- U.S. crude is plunging from nearly four-year highs six weeks ago to its lowest level since early December.
- The market outlook has changed: Investors were worried about a shortage of oil, but now expect supply to outstrip demand.
- Investors dumped risk assets like crude futures during a broad market sell-off last month.
The oil market is undergoing a stunning reversal as crude futures wipe out this year's gains after hitting their highest levels since 2014 just six weeks ago.
The slump reflects a fundamental change in the outlook for the oil prices. A month ago, traders were concerned that a looming shortage of oil would push crude futures to $100 a barrel. Now, supply is expected to swamp demand at the start of 2019.
As a result, oil prices have plunged more than $20 a barrel since the start of October, when Brent crude rose to nearly $87 a barrel and U.S. crude traded just shy of $77. Both benchmarks are now trading firmly in bear market territory, having fallen more than 20 percent from their 52-week highs.
Along the way, U.S. crude has posted its longest losing streak since it began trading in New York more than three decades ago. The contract has now fallen for 12 consecutive sessions. It settled at $55.69 on Tuesday, its lowest closing price since Nov. 16, 2017.
The roots of the pullback can be traced back to the most recent rally itself. At the peak of the run-up, many energy analysts said oil prices never should have risen so far so fast.
Crude futures rose to four-year highs on Oct. 3 as the market braced for renewed U.S. sanctions on Iran, OPEC's third biggest producer. Through September, the threat of sanctions wiped about 800,000 barrels a day off the market, fueling speculation that some oil importers would struggle to find supplies.
That left oil prices vulnerable to a pullback just as the stock market was about to sell off. One week after crude futures struck their highs, two-thirds of the stocks in the plunged into correction territory.
That kicked off a broad market rout that saw investors shed risk assets, including crude futures. Oil and stocks do not always move in tandem, but the assets were closely correlated during last month's sell-off.
Right around the same time that investors started dumping stocks and commodities, concerns about faltering oil demand sharpened.
In October, both OPEC and the International Energy Agency said oil consumption would grow less than previously forecast, pointing to signs of slowing global economic growth due to trade tensions, rising interest rates and weak emerging market currencies.
Forecasters grew particularly concerned about oil demand deteriorating in places like India, Turkey and Indonesia as oil prices hit new highs in October.
"For many developing countries, higher international prices coincide with currencies depreciating against the U.S. dollar, so the threat of economic damage is more acute," the International Energy Agency said last month.
The U.S. dollar has risen nearly 3 percent against a basket of currencies over the last two months. That makes crude oil, which is sold in dollars, more expensive to holders of other currencies.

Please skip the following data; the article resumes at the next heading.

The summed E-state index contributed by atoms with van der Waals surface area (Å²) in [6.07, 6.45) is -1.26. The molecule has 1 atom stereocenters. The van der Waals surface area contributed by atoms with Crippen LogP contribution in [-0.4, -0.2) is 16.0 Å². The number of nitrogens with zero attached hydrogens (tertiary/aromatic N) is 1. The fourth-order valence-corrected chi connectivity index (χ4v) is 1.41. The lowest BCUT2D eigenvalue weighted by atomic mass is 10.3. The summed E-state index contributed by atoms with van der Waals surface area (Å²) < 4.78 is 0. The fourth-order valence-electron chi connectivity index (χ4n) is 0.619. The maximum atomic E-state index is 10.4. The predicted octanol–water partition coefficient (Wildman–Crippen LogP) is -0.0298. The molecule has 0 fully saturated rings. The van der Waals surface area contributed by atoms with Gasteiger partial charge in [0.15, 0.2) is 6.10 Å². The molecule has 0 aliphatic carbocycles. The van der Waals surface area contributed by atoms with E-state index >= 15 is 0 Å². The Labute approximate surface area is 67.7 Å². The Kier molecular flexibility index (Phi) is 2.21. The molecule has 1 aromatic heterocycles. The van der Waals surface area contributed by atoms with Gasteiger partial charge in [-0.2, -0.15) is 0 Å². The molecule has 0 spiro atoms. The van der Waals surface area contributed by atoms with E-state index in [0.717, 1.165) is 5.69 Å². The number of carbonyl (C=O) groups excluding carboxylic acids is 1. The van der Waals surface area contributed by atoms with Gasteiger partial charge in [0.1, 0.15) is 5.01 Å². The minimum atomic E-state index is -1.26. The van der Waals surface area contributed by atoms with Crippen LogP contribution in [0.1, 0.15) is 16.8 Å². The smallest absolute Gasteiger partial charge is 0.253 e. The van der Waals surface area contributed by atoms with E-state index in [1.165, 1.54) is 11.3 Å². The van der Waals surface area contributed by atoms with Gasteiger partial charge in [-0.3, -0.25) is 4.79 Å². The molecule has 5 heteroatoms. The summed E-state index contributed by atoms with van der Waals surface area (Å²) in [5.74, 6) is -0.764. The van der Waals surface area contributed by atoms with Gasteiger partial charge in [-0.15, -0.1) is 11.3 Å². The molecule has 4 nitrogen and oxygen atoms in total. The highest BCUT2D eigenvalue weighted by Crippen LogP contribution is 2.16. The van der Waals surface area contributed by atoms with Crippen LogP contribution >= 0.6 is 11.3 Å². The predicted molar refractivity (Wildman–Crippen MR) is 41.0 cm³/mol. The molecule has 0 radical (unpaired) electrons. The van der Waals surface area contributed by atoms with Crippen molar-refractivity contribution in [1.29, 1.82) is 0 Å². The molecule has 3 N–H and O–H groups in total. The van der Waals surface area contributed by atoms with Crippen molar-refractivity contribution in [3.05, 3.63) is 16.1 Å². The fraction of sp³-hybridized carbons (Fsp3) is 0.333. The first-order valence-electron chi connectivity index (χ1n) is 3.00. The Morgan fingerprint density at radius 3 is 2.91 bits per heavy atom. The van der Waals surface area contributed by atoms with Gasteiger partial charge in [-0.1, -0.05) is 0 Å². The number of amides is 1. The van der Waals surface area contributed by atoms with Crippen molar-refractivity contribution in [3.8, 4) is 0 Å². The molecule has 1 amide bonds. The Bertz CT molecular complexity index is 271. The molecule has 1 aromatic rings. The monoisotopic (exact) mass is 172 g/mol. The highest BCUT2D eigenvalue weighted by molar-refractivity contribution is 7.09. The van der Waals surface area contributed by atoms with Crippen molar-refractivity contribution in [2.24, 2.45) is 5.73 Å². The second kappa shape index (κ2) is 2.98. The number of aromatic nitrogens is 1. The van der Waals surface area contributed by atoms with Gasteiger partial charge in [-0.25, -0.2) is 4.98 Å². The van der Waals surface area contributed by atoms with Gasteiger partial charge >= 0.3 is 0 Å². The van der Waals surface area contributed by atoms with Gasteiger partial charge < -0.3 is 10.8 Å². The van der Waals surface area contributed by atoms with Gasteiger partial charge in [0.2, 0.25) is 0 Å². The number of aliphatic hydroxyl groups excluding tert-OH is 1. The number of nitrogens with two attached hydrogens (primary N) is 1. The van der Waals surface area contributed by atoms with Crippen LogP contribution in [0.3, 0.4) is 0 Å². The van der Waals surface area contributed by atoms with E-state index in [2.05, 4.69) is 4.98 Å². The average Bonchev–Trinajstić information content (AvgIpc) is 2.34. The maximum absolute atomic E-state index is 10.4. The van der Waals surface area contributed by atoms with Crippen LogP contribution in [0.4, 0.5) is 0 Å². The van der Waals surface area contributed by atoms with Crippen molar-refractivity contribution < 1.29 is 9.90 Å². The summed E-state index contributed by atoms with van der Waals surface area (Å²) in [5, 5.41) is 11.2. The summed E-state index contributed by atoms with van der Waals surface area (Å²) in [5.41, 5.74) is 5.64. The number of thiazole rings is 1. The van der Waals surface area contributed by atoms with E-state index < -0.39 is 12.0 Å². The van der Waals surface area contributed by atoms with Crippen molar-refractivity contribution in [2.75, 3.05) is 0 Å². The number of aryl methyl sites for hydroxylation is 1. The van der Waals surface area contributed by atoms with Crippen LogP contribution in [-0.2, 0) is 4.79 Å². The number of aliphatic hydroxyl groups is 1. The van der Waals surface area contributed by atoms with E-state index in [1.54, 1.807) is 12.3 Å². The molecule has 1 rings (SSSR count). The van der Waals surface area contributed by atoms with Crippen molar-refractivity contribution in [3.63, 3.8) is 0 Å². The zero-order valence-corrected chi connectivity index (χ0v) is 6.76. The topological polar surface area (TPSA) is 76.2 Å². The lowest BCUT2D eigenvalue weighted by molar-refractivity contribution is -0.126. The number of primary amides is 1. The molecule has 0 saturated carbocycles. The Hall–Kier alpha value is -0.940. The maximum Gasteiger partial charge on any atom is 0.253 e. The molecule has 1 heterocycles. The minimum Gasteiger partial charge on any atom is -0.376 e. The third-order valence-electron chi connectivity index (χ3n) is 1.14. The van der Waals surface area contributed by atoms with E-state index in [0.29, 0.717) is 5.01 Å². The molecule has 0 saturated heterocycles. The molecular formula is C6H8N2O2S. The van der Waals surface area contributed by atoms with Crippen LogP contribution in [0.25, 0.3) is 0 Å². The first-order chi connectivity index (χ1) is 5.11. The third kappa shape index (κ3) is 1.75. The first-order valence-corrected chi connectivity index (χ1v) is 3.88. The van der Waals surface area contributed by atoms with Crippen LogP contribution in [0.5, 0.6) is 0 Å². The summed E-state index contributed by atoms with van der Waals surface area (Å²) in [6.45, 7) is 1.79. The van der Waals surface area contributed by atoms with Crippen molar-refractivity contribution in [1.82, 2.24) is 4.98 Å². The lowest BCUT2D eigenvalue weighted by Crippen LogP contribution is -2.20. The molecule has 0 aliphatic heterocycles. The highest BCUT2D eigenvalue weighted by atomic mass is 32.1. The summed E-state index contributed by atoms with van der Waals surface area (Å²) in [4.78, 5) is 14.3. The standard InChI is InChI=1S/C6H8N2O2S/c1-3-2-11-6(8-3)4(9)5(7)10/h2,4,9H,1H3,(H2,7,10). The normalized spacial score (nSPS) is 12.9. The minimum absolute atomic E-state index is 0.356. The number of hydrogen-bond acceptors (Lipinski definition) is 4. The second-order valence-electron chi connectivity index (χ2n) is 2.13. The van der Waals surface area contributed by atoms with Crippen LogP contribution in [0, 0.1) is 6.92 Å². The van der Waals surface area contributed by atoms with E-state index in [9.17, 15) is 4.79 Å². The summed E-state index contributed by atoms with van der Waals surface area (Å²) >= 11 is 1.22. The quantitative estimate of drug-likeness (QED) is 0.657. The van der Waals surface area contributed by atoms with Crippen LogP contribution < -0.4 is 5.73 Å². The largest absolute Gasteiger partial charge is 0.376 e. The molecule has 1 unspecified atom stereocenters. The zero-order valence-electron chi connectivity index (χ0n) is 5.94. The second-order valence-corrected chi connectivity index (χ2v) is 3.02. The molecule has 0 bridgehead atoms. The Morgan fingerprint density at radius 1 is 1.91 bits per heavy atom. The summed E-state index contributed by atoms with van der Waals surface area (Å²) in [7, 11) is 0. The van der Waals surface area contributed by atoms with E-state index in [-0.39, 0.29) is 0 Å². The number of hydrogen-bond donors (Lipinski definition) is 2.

Meanwhile, the world's top three oil producers are pumping at or near all-time highs and the 15-member OPEC cartel is in the middle of a coordinated production increase.
U.S. output has topped 11 million barrels per day in recent months, while Russia is pumping at post-Soviet era highs at roughly the same level. Saudi Arabia has trailed just behind at 10.6 million bpd in October.
OPEC, along with Russia and several other producers, began capping their output in January 2017 to drain a global crude glut and end a punishing oil price downturn. However, they agreed to reverse course and hike output in June after cutting output more than they intended.
The rising production and weakening demand outlook now has much of the market convinced that supply will outstrip the world's appetite for oil early next year.
The Trump administration's decision to allow eight countries to continue importing Iranian crude for the next six months has also relieved upward pressure on oil prices.
"That really messed up the calculus" for OPEC and its oil market allies, said John Kilduff, founding partner at energy hedge fund Again Capital. The group was pumping more oil to offset the anticipated drop in Iranian exports, but "the waivers really undercut that," Kilduff said.
"They worked so hard over the last few years to balance the market. They sort of tripped into an oversupply situation," he told CNBC.
With demand growth looking shaky and oil prices collapsing, OPEC and its allies are now considering a fresh round of output cuts.
Last month, a committee representing the group said the alliance may have to once again throttle back production to prevent oversupply. The group essentially reiterated that position at its latest meeting on Sunday. The following day, Saudi Arabia's energy minister said the group believes an output cut approaching 1 million bpd may be in order.
Still, oil prices continued to move lower on Tuesday, after President Donald Trump urged OPEC and Saudi Arabia to stay the course and as Russia's energy minister continues to express skepticism about the wisdom of supply cuts.